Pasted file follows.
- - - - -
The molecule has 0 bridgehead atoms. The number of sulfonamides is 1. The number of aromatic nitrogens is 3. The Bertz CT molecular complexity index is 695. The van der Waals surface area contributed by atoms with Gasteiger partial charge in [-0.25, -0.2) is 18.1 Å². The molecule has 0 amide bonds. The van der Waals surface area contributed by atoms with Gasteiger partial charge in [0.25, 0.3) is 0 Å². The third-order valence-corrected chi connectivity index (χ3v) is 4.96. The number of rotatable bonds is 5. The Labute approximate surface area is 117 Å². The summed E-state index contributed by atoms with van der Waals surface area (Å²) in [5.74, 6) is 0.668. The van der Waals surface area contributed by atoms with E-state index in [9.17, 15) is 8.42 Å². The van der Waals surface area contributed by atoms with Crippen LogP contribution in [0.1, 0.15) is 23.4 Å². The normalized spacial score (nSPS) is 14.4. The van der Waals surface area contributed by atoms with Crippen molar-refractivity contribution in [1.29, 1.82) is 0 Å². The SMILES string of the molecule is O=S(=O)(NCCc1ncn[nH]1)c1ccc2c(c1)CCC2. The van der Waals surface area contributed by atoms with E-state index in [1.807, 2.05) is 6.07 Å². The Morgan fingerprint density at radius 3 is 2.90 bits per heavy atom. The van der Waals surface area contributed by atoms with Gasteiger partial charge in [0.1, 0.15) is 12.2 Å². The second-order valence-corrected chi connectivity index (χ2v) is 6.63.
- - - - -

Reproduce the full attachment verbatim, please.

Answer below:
The molecule has 0 bridgehead atoms. The number of sulfonamides is 1. The number of aromatic nitrogens is 3. The Bertz CT molecular complexity index is 695. The van der Waals surface area contributed by atoms with Gasteiger partial charge in [-0.25, -0.2) is 18.1 Å². The molecule has 0 amide bonds. The van der Waals surface area contributed by atoms with Gasteiger partial charge in [0.25, 0.3) is 0 Å². The third-order valence-corrected chi connectivity index (χ3v) is 4.96. The number of rotatable bonds is 5. The Labute approximate surface area is 117 Å². The summed E-state index contributed by atoms with van der Waals surface area (Å²) in [5.74, 6) is 0.668. The van der Waals surface area contributed by atoms with E-state index in [9.17, 15) is 8.42 Å². The van der Waals surface area contributed by atoms with Crippen LogP contribution in [0.1, 0.15) is 23.4 Å². The normalized spacial score (nSPS) is 14.4. The van der Waals surface area contributed by atoms with Crippen molar-refractivity contribution in [1.29, 1.82) is 0 Å². The SMILES string of the molecule is O=S(=O)(NCCc1ncn[nH]1)c1ccc2c(c1)CCC2. The van der Waals surface area contributed by atoms with E-state index in [1.807, 2.05) is 6.07 Å². The Morgan fingerprint density at radius 3 is 2.90 bits per heavy atom. The van der Waals surface area contributed by atoms with Gasteiger partial charge in [0.1, 0.15) is 12.2 Å². The second-order valence-corrected chi connectivity index (χ2v) is 6.63.